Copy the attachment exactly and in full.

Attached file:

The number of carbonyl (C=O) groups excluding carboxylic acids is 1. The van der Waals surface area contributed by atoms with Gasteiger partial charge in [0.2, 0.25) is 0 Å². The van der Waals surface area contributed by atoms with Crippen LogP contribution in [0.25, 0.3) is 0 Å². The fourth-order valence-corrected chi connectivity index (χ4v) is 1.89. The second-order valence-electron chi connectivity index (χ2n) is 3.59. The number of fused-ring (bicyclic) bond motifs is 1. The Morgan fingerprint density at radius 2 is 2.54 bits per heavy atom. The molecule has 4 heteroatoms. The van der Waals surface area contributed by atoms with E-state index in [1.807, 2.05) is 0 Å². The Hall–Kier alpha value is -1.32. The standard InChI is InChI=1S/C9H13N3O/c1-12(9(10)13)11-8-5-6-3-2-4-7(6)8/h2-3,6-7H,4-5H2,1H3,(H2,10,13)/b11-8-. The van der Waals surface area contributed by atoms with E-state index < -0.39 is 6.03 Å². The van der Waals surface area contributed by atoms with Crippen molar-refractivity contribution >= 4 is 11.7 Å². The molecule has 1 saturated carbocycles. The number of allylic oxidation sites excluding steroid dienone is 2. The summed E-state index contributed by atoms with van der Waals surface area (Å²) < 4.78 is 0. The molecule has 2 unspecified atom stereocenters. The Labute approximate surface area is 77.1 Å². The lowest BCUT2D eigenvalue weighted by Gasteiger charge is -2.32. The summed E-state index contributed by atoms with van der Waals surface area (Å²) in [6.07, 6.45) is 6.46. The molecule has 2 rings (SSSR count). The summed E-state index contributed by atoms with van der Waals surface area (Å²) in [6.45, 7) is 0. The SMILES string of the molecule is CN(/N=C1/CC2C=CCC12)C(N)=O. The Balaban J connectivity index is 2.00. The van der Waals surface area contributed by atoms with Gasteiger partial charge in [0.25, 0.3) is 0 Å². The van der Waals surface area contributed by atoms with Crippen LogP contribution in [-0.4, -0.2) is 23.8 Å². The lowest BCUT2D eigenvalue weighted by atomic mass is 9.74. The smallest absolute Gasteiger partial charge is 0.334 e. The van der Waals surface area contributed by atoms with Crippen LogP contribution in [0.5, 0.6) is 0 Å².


The number of carbonyl (C=O) groups excluding carboxylic acids is 1. The van der Waals surface area contributed by atoms with Gasteiger partial charge in [0.2, 0.25) is 0 Å². The van der Waals surface area contributed by atoms with Crippen LogP contribution in [0.25, 0.3) is 0 Å². The fourth-order valence-corrected chi connectivity index (χ4v) is 1.89. The second-order valence-electron chi connectivity index (χ2n) is 3.59. The number of fused-ring (bicyclic) bond motifs is 1. The Morgan fingerprint density at radius 2 is 2.54 bits per heavy atom. The molecule has 4 heteroatoms. The van der Waals surface area contributed by atoms with E-state index in [1.807, 2.05) is 0 Å². The Hall–Kier alpha value is -1.32. The standard InChI is InChI=1S/C9H13N3O/c1-12(9(10)13)11-8-5-6-3-2-4-7(6)8/h2-3,6-7H,4-5H2,1H3,(H2,10,13)/b11-8-. The van der Waals surface area contributed by atoms with E-state index < -0.39 is 6.03 Å². The van der Waals surface area contributed by atoms with Crippen molar-refractivity contribution >= 4 is 11.7 Å². The molecule has 1 saturated carbocycles. The number of allylic oxidation sites excluding steroid dienone is 2. The summed E-state index contributed by atoms with van der Waals surface area (Å²) < 4.78 is 0. The molecule has 2 unspecified atom stereocenters. The Labute approximate surface area is 77.1 Å². The lowest BCUT2D eigenvalue weighted by Gasteiger charge is -2.32. The summed E-state index contributed by atoms with van der Waals surface area (Å²) in [6.07, 6.45) is 6.46. The molecule has 2 rings (SSSR count). The summed E-state index contributed by atoms with van der Waals surface area (Å²) in [6.45, 7) is 0. The SMILES string of the molecule is CN(/N=C1/CC2C=CCC12)C(N)=O. The Balaban J connectivity index is 2.00. The van der Waals surface area contributed by atoms with Gasteiger partial charge in [0.25, 0.3) is 0 Å². The van der Waals surface area contributed by atoms with Crippen LogP contribution in [-0.4, -0.2) is 23.8 Å². The lowest BCUT2D eigenvalue weighted by atomic mass is 9.74. The smallest absolute Gasteiger partial charge is 0.334 e. The van der Waals surface area contributed by atoms with Crippen LogP contribution in [0.5, 0.6) is 0 Å².